Yooper bike trail pitched
Dickinson Co. official addresses county board
Tuesday, July 23, 2013 7:00 PM
MENOMINEE - A Dickinson County commissioner sought Menominee County's support for a combined bike trail along the southern part of the Upper Peninsula - a proposal she plans on taking to Michigan's Gov. Rick Snyder personally.
An enthusiastic Barbara Kramer described her plan to the county board Tuesday evening in a presentation that pointed out all the economic benefits of such a trail to the southern U.P., including Menominee County.
Kramer said that Snyder has proposed a trail from Belle Isle to Ironwood, but was looking at establishing a northern route.
She wants to ask Snyder to consider a southern route, through Iron, Gogebic, Dickinson, Menominee, Delta, Schoolcraft and Mackinac counties instead.
She said the economic potential of creating the route along the Michigan/Wisconsin border was huge. And Menominee County ... "you have 115 miles of (roads) along shorelines here and an already prepared area for a bike trail. It could go down M-35 through the city of Menominee to the Menominee River (and north)."
Kramer said that the trail Snyder was proposing in the northern counties would need much more infrastructure than the south for a multi-use trail for bikes, ATVs and snowmobiles.
But while many ATV and snowmobile trails exist in the U.P., there aren't many bike trails, Kramer said.
She shared some of the statistics she had gathered on bicycling and its economic impact, all of which attract tourists, commerce and new seasonal or permanent residents.
In the states of Indiana, Illinois, Ohio, Wisconsin and Michigan, bicycling contributes $17 billion to the economy, supports 191,000 jobs, generates $2.2 billion in annual federal and state tax revenue and produces $12.1 billion in retail sales and service.
In Wisconsin, which has many developed bike trails, 49 percent of the state residents bicycle; the economic impact is $325 million; the daily average expenditure per person in $60; it has a greater impact than hunting; and 57 percent of the expenditures come from non-residents.
Kramer said an established bike trail can change a community. She used figures from Hayward, Wis., where a bicycle trail was established, and said the area along the trail saw an increase in the number of homes and the price of those homes that were built.
"Trail building increases land value," she said. "A southern route is good for our counties."
Kramer said her proposal asks the governor to start the project in the south, to tap into those cyclists in Wisconsin, but does not exclude the northern counties, which she sees eventually becoming part of a U.P. Loop.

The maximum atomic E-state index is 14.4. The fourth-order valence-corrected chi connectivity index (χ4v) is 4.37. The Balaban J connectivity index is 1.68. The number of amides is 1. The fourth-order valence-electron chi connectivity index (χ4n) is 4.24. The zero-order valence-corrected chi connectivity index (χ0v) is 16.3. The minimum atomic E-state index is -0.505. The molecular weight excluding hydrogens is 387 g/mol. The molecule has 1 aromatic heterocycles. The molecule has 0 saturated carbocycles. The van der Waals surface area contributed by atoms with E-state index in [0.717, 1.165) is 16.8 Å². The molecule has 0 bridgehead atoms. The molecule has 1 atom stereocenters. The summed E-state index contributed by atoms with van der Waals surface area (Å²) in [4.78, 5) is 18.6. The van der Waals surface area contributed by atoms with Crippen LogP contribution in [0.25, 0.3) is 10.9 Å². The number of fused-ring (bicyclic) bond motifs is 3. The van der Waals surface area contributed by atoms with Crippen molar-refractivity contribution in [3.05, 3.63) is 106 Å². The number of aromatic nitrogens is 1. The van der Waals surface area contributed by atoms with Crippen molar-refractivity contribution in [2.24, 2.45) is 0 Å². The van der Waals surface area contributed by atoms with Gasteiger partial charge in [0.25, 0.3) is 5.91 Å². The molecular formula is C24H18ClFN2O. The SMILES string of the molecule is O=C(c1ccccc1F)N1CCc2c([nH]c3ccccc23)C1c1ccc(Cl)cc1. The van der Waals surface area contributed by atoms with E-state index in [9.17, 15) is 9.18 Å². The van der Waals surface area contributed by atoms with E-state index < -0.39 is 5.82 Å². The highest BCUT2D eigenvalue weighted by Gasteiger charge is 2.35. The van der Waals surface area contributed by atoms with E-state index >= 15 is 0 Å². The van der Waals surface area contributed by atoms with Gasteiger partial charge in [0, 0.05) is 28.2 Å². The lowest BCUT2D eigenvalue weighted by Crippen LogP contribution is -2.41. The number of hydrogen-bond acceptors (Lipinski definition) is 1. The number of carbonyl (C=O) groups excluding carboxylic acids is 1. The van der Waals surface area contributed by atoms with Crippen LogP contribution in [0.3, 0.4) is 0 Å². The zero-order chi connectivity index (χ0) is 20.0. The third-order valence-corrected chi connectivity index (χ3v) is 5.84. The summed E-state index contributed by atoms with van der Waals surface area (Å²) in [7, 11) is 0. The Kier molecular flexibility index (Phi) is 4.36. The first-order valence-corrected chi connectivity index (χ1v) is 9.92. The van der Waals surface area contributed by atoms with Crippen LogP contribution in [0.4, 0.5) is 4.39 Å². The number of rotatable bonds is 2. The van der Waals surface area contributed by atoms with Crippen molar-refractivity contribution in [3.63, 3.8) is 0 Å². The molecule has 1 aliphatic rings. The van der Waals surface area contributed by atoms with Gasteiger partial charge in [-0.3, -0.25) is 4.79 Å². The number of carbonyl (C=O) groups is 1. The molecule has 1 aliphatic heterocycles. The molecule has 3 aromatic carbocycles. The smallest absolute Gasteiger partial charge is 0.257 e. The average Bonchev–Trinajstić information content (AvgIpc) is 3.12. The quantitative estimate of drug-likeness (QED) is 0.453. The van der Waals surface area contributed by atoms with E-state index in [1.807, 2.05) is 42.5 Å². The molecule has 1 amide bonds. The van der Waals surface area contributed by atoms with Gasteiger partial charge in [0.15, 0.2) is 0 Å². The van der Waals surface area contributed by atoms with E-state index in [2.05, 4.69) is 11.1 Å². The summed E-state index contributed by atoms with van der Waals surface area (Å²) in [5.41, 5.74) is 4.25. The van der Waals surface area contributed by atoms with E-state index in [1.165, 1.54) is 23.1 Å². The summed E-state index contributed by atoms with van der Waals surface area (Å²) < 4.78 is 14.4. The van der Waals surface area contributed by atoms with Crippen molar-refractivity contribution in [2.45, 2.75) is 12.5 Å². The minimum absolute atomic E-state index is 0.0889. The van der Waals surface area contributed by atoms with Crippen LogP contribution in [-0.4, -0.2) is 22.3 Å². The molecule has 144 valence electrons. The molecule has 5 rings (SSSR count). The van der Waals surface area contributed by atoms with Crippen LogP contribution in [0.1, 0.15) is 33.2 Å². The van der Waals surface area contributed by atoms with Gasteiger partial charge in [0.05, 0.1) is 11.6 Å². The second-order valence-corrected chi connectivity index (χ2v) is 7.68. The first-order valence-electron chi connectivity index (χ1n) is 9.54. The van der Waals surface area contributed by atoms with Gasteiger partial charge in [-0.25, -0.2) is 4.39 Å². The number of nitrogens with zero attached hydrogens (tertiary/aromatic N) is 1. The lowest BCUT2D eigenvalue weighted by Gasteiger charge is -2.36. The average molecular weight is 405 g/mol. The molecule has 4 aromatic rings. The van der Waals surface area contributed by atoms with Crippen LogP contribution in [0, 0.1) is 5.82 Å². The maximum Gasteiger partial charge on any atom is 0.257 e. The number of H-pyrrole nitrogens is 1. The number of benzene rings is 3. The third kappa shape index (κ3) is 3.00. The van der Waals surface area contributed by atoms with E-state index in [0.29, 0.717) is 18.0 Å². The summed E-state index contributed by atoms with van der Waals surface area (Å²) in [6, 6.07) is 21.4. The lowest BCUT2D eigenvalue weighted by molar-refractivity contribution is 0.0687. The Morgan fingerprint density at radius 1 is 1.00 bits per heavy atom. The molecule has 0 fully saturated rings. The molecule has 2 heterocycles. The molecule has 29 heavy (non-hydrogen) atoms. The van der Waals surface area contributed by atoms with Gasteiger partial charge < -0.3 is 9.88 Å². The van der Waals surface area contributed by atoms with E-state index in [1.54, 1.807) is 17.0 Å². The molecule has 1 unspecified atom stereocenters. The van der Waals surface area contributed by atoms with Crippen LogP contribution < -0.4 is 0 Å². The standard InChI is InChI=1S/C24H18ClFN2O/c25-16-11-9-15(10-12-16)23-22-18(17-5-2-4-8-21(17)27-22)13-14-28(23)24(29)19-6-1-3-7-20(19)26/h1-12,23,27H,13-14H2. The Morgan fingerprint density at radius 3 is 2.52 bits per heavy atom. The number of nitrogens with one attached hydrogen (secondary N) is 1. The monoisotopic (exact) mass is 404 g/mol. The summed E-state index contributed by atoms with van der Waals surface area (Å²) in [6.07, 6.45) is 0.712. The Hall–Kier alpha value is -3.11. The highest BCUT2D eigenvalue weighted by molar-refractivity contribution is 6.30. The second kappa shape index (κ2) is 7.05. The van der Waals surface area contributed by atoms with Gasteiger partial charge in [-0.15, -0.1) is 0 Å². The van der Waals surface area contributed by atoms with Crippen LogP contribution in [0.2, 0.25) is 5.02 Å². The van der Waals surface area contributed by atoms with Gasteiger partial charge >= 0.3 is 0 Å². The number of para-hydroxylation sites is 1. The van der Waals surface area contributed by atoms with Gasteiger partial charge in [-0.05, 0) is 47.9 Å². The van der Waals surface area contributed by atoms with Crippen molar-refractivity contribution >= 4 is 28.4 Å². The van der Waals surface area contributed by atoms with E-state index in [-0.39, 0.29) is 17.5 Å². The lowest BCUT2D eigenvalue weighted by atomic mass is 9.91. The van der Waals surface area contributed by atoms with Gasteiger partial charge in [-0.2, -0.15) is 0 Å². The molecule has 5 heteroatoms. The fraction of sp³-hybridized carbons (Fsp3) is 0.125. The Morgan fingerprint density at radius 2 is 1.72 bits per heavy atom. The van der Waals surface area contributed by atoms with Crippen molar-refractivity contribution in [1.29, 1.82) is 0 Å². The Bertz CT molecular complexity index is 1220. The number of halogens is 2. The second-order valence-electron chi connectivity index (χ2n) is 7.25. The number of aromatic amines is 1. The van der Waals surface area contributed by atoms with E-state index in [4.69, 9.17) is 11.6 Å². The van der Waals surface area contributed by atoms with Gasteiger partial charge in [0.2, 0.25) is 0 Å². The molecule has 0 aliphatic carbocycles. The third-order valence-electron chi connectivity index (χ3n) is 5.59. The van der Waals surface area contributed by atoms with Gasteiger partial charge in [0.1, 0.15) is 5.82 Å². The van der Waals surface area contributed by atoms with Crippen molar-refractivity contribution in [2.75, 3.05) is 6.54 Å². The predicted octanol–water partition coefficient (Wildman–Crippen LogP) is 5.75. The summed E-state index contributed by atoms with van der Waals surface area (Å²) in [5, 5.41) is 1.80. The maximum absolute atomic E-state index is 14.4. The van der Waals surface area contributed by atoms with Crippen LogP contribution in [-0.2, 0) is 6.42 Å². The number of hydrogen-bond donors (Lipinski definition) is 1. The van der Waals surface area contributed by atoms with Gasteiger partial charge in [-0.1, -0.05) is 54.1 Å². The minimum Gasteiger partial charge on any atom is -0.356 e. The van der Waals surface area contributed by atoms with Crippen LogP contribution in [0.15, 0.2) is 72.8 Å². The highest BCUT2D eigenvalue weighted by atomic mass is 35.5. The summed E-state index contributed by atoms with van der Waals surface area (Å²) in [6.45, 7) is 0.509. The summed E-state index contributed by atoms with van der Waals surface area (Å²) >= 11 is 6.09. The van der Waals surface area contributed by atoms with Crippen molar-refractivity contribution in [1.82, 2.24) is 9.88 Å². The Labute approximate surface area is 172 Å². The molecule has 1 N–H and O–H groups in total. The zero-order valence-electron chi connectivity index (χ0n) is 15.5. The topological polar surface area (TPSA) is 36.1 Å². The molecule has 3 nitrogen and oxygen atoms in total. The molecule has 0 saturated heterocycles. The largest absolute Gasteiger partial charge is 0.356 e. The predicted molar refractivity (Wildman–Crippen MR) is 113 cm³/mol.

The trail she is proposing has been nicknamed the "Yooper Loop" and has already received the support of the Dickinson, Schoolcraft and Iron county boards; she is meeting with Gogebic this week and Delta and Mackinac in early August.
She also plans on presenting the idea at the Department of Natural Resources conference in October.
Tuesday, she asked Menominee County to lend its support in a resolution, which was proposed to commissioners.
She said Menominee County's shoreline would be attractive to bicyclists, who enjoy riding along scenic areas.
Commissioner Jan Hafeman said the proposed route would bypass other towns and cities in the county, but Kramer said that the county's bike route could grow from the initial route to anything the county and other partners would envision.
County Board Chairman Charlie Meintz said he thought it was a good idea, and said he visited California in June and saw for himself how many people enjoyed biking.
Hafeman said there were not many services along the Menominee River Road and County Road 577 and Lake Township resident Bob Desjarlais said some of the roads along the river in the north were gravelled, but Kramer said bicyclists are accustomed to packing what they need for longer rides, as well as taking advantage of other routes - even mountain bike trails on unpaved roads.
"Single track bikers would take that as an option," she said of the rougher roads and trails that could be designated.
It starts with a plan, she said, "but once you get started, it grows."
Kramer plans on gathering as many resolutions and letters of support as she can and will take them to Snyder's office herself.
"I want to meet with the governor personally," she said.
The board showed support for the resolution, but cannot vote on it until its first meeting in August.